The book is diverting and entertaining enough, but insubstantial and not very rigorous. Really David Denby shoudl read some of the selected columns of Jan Moir, Richard Littlejohn and Jeremy Clarkson and write an expanded version.
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1 of 1 people found the following review helpful
3.0 out of 5 stars Up close and personal, 22 Oct 2009
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purpleheart (UK) - See all my reviews
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This review is from: Snark (Paperback)
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'This is an essay about a strain of nasty, knowing abuse spreading like pinkeye though the national conversation - a tone of snarking insult provoked and encouraged by the new hybrid world of print, television, radio, and the Internet.'

You know what? David Denby's thesis isn't fully thought through - he has to give us too may examples of what he doesn't mean by snark and his definitions are too caught up in his political affiliations to be persuasive. But, you can't help feeing that he is onto something... there are some things that are diferent about the internet and how its anonymity and pervasiveness has fostered 'snark'.

Denby argues that we don't want to do away with satire or even savage insult but must see the distinction between 'toughness and cynicism, incisiveness and fatuous sarcasm, satire and free-floating cruelty'.

He isn't able to fully articulate the distinctions but there are interesting examples, some thought provoking arguments and it does address fundamental issues; the lack of fact checking and how opinion and comment is replacing news.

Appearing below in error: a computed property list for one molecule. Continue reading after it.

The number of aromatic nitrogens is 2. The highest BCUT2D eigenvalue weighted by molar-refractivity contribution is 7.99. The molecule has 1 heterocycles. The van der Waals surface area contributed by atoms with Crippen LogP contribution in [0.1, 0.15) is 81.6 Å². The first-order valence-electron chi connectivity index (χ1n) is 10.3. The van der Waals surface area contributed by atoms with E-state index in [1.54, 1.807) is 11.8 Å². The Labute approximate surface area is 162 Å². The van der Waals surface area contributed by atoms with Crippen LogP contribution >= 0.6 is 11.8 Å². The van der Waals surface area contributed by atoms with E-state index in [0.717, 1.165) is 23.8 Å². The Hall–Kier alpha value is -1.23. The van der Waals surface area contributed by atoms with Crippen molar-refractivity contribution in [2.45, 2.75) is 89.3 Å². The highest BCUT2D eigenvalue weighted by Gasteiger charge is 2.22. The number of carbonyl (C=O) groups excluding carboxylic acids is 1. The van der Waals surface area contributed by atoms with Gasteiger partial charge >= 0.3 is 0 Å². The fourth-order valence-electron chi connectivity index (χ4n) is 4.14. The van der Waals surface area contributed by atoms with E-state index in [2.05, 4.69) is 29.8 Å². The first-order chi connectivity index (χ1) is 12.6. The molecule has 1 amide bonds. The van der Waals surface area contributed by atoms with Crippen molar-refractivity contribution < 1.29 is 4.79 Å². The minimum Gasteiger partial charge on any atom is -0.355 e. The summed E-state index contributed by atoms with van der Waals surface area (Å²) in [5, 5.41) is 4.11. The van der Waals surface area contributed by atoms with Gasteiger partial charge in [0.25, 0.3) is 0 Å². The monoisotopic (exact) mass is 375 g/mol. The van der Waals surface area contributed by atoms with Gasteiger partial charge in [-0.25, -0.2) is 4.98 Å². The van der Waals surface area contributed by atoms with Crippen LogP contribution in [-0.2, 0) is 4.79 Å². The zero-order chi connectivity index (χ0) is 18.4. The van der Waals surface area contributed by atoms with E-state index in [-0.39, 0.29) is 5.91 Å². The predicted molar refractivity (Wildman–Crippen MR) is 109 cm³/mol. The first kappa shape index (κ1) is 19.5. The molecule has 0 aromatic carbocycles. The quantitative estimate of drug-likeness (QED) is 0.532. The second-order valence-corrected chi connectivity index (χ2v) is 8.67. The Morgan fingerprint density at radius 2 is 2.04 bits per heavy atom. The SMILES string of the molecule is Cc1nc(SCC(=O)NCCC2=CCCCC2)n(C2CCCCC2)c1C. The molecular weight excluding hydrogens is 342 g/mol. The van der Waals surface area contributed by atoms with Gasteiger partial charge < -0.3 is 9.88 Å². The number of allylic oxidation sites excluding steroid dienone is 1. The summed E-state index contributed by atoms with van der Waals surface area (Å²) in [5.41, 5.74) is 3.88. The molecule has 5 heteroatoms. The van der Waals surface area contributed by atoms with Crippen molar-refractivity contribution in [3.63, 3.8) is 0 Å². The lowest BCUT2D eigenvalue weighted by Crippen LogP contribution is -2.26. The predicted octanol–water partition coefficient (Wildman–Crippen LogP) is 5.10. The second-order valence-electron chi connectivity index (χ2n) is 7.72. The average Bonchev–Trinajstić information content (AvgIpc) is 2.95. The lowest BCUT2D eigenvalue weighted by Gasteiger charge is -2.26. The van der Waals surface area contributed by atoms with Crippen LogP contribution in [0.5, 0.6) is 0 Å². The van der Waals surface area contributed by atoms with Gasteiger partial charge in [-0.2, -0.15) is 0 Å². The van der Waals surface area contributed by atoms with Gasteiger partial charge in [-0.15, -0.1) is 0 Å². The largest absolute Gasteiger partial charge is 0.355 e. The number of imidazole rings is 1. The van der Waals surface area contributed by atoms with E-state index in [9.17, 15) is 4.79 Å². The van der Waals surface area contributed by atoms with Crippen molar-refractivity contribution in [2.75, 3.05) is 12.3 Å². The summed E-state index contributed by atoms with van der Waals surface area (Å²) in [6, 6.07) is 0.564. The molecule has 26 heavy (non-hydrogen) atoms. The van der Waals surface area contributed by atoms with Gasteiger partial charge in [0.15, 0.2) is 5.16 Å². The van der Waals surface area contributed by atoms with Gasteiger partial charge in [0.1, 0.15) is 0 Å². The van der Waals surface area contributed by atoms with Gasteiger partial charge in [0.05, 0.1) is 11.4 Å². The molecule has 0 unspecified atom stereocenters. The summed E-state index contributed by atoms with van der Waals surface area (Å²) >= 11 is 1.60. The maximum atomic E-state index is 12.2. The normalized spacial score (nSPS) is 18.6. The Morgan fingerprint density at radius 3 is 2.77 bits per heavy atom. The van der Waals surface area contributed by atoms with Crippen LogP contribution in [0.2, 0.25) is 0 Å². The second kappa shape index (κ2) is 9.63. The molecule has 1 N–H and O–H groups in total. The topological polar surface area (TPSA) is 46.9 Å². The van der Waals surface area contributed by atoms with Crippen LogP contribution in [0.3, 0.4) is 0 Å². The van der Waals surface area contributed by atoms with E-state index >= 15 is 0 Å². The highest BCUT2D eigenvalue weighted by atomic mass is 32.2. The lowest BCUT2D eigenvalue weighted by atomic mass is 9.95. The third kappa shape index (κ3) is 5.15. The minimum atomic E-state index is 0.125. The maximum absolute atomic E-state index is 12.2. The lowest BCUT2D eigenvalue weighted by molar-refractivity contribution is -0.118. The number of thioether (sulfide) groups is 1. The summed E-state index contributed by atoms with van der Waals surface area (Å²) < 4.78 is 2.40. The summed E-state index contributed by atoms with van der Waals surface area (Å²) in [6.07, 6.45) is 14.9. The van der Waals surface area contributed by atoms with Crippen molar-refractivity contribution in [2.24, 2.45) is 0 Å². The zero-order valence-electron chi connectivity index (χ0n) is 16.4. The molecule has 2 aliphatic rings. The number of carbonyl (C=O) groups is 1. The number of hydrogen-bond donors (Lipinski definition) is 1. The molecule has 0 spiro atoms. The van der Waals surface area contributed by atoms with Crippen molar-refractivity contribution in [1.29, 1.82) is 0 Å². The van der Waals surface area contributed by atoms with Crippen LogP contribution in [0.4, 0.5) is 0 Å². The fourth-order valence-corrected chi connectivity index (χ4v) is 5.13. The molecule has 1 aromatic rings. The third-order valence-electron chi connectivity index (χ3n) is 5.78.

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1 of 1 people found the following review helpful
3.0 out of 5 stars A bit disappointing, 21 Oct 2009
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Smatch (South West) - See all my reviews
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This review is from: Snark (Paperback)
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When I recieved this I was excited to read a fresh collection of thoughts into the world of 'Snark', because I hate it in journalism and it is coming even more apparent these days and overlooked by the most part.

The introduction is disappointing because I was expecting to be told exactly what 'Snark' is with a definition maybe, but nothing but a small 'description' that leaves you as confused as you were before!, so you have to go through the first part of the book a bit hazy on what he is actually saying. I also got annoyed because I kept getting the impression that Denby was giving too many reasons as to why he was writing this book, almost as though even he didn't believe in what he was doing. But maybe that's just me.

I think it is a waste, because I think a proper book written on this contraversial subject would be brilliant. I had high expectations and couldn't wait for it to arrive, which is probably not a good thing when you're reading a book by an author you don't know much about. So I was a bit disappointed.
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1 of 1 people found the following review helpful
2.0 out of 5 stars confusing, 19 Oct 2009
By 
Matthew H "Matthew H" (Manchester, UK) - See all my reviews
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What is Snark? Having read this book I can honestly say I have no idea. The author spends an awful long time trying to explain the answer but never hits the mark. He either tells us what Snark is not, or tells us it is something that he earlier said it isn't. In fact, my last sentence, which might be considered confusing, pretty much sums up the entire book.
Having said that, the book is fairly well written and is amusing in parts but, quite frankly, I'd give this one a miss.
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Snark by David Denby (Paperback - 4 Sep 2009)